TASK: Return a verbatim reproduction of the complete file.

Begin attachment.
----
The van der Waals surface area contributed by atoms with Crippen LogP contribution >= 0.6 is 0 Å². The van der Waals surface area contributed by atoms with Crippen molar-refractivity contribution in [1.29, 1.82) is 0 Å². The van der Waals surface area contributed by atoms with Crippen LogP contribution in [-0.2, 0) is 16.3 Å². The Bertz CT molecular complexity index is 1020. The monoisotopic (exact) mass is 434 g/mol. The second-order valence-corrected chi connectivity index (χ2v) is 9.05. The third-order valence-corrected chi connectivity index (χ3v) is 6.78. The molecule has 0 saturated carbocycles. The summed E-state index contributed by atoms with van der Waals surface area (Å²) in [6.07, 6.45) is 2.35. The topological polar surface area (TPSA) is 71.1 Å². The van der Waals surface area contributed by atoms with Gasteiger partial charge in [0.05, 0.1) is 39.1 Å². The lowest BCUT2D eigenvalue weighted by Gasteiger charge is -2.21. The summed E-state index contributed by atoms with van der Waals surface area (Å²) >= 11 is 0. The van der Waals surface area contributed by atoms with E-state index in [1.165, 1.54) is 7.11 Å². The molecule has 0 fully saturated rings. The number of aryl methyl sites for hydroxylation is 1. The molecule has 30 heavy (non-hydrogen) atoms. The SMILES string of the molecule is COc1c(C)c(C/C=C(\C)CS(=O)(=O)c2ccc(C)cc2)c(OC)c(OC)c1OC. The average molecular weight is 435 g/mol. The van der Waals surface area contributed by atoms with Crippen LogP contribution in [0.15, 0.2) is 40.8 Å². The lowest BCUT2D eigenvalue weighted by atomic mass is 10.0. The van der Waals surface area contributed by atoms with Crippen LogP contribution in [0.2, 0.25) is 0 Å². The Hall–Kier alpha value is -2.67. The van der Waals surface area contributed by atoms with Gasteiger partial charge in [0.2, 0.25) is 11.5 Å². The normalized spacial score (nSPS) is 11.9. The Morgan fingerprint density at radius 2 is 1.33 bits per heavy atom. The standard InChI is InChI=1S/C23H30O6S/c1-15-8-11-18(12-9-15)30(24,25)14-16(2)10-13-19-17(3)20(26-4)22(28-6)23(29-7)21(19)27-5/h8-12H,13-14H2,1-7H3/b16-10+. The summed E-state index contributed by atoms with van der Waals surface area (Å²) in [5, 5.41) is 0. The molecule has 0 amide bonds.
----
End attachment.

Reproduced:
The van der Waals surface area contributed by atoms with Crippen LogP contribution >= 0.6 is 0 Å². The van der Waals surface area contributed by atoms with Crippen molar-refractivity contribution in [1.29, 1.82) is 0 Å². The van der Waals surface area contributed by atoms with Crippen LogP contribution in [-0.2, 0) is 16.3 Å². The Bertz CT molecular complexity index is 1020. The monoisotopic (exact) mass is 434 g/mol. The second-order valence-corrected chi connectivity index (χ2v) is 9.05. The third-order valence-corrected chi connectivity index (χ3v) is 6.78. The molecule has 0 saturated carbocycles. The summed E-state index contributed by atoms with van der Waals surface area (Å²) in [6.07, 6.45) is 2.35. The topological polar surface area (TPSA) is 71.1 Å². The van der Waals surface area contributed by atoms with Gasteiger partial charge in [0.05, 0.1) is 39.1 Å². The lowest BCUT2D eigenvalue weighted by Gasteiger charge is -2.21. The summed E-state index contributed by atoms with van der Waals surface area (Å²) >= 11 is 0. The van der Waals surface area contributed by atoms with E-state index in [1.165, 1.54) is 7.11 Å². The molecule has 0 fully saturated rings. The number of aryl methyl sites for hydroxylation is 1. The molecule has 30 heavy (non-hydrogen) atoms. The SMILES string of the molecule is COc1c(C)c(C/C=C(\C)CS(=O)(=O)c2ccc(C)cc2)c(OC)c(OC)c1OC. The average molecular weight is 435 g/mol. The van der Waals surface area contributed by atoms with Crippen LogP contribution in [0.15, 0.2) is 40.8 Å². The lowest BCUT2D eigenvalue weighted by atomic mass is 10.0. The van der Waals surface area contributed by atoms with Crippen LogP contribution in [0.2, 0.25) is 0 Å². The Hall–Kier alpha value is -2.67. The van der Waals surface area contributed by atoms with Gasteiger partial charge in [0.2, 0.25) is 11.5 Å². The normalized spacial score (nSPS) is 11.9. The Morgan fingerprint density at radius 2 is 1.33 bits per heavy atom. The standard InChI is InChI=1S/C23H30O6S/c1-15-8-11-18(12-9-15)30(24,25)14-16(2)10-13-19-17(3)20(26-4)22(28-6)23(29-7)21(19)27-5/h8-12H,13-14H2,1-7H3/b16-10+. The summed E-state index contributed by atoms with van der Waals surface area (Å²) in [5, 5.41) is 0. The molecule has 0 amide bonds.